Superdry also asked the court to stop City from using or selling any items bearing the phrase ‘Super “Dry”’ and to either transfer all such items to the company or “destroy or modify them”.

What else is in the court documents?

In documents submitted on December 15 and viewed by Atletico — Superdry aims to highlight its popularity as a brand, highlighting its 98 UK stores, several well-followed social media pages and awards won, as well as listing celebrities such as David Beckham, Neymar Jr and Kylie Jenner who have worn its clothes.

He also cited collaborations with rock bands Metallica, Sex Pistols, Iron Maiden and Motley Crue.

City players Julian Alvarez, Jack Grealish, Erling Haaland, Kyle Walker and Oscar Bobb are also shown wearing training clothes emblazoned with “Super “Dry” by Asahi branding, specifically “Super “Dry” Asahi 0.0%”.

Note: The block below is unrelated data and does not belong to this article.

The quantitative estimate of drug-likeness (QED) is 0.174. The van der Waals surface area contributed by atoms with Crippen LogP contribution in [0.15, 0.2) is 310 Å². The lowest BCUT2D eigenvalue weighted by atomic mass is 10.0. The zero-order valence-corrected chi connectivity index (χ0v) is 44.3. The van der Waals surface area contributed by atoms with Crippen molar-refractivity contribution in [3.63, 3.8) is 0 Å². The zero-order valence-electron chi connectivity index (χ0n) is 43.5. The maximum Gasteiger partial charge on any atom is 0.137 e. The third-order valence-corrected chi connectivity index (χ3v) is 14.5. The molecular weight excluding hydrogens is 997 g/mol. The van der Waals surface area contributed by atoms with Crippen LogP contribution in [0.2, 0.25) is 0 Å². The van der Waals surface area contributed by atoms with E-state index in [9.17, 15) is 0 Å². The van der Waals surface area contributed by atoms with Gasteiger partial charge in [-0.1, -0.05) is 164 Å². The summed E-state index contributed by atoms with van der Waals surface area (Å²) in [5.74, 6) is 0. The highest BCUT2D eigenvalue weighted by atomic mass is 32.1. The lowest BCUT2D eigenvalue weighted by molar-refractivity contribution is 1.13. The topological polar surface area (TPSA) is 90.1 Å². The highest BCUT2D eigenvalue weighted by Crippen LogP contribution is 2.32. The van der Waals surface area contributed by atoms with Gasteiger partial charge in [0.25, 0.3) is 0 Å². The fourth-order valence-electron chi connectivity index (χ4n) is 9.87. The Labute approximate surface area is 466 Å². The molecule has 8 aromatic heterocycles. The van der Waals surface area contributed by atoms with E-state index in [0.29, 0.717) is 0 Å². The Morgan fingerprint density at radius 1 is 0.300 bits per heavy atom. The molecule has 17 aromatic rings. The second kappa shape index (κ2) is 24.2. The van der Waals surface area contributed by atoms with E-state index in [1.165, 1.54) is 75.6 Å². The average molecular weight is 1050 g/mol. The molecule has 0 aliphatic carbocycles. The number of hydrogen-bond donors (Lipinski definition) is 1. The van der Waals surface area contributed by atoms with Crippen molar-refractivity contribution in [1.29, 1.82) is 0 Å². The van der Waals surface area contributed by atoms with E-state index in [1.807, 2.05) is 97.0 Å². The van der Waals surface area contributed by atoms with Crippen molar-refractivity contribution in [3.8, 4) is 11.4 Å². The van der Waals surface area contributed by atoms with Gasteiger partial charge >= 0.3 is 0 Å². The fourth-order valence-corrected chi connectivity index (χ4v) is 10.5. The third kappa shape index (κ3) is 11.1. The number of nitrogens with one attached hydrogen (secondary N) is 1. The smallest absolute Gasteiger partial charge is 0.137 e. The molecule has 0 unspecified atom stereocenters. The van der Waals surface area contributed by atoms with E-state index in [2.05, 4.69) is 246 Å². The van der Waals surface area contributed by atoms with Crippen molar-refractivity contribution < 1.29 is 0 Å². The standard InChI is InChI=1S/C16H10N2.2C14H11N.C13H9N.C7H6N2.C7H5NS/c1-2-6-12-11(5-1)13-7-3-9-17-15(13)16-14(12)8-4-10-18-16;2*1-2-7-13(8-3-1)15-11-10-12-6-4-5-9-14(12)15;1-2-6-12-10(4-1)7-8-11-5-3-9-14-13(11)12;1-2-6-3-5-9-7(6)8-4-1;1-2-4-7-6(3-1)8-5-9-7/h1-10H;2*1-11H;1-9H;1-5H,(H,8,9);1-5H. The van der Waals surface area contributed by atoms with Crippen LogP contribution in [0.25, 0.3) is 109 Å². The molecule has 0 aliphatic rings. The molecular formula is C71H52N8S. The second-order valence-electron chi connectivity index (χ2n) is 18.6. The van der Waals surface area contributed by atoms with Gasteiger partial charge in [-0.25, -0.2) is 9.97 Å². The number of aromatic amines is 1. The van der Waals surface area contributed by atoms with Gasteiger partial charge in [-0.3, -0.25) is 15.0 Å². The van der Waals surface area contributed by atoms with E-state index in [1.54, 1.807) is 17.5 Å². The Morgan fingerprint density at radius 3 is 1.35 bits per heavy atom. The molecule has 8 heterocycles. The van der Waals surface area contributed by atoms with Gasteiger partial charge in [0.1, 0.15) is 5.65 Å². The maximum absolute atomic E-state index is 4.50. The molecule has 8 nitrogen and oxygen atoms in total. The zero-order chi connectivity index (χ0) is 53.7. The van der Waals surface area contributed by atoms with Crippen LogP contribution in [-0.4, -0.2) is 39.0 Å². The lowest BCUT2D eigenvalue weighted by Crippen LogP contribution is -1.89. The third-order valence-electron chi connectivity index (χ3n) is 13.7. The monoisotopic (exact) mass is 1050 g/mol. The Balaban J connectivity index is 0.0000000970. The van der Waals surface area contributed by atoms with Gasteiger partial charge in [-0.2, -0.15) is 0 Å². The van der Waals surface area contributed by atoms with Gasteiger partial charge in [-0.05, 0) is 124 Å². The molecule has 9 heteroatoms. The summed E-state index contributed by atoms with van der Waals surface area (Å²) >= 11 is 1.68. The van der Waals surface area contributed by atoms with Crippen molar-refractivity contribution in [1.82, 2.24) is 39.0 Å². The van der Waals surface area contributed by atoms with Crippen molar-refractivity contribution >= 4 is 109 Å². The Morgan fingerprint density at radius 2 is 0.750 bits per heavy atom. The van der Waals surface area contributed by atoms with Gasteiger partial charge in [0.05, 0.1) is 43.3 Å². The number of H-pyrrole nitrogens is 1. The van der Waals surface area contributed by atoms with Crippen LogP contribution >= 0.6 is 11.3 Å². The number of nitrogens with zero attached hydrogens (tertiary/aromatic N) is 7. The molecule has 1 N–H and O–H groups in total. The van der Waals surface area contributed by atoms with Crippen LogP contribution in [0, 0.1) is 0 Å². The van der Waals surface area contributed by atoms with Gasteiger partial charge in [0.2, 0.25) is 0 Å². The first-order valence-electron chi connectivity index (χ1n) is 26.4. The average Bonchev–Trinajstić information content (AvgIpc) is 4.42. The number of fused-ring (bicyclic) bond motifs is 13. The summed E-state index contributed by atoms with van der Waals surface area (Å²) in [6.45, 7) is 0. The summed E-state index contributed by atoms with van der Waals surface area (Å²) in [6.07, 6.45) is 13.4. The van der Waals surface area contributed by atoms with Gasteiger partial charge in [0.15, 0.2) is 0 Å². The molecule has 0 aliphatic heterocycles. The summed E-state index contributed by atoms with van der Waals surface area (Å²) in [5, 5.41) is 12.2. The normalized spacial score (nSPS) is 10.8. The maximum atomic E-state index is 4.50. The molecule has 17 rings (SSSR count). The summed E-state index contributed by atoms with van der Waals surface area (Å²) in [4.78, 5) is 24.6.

Superdry claims that some photos demonstrate that not all writing will always be visible due to “various factors such as the viewing angle and physical posture of the wearer”. One of the photos shows Haaland inadvertently covering up much of the “Asahi” logo on her workout shirt.

The brand also provides examples of its clothing where the words “Super” and “Dry” are stacked on top of each other, as is the case with City’s Asahi clothing.

It appears City have already made changes to their training equipment. On Wednesday, the club posted a photo of women’s team forward Khadija Shaw in training wearing a half-zip that read “Asahi 0.0%.” More images of male players wearing clothing with the same brand appeared on Thursday.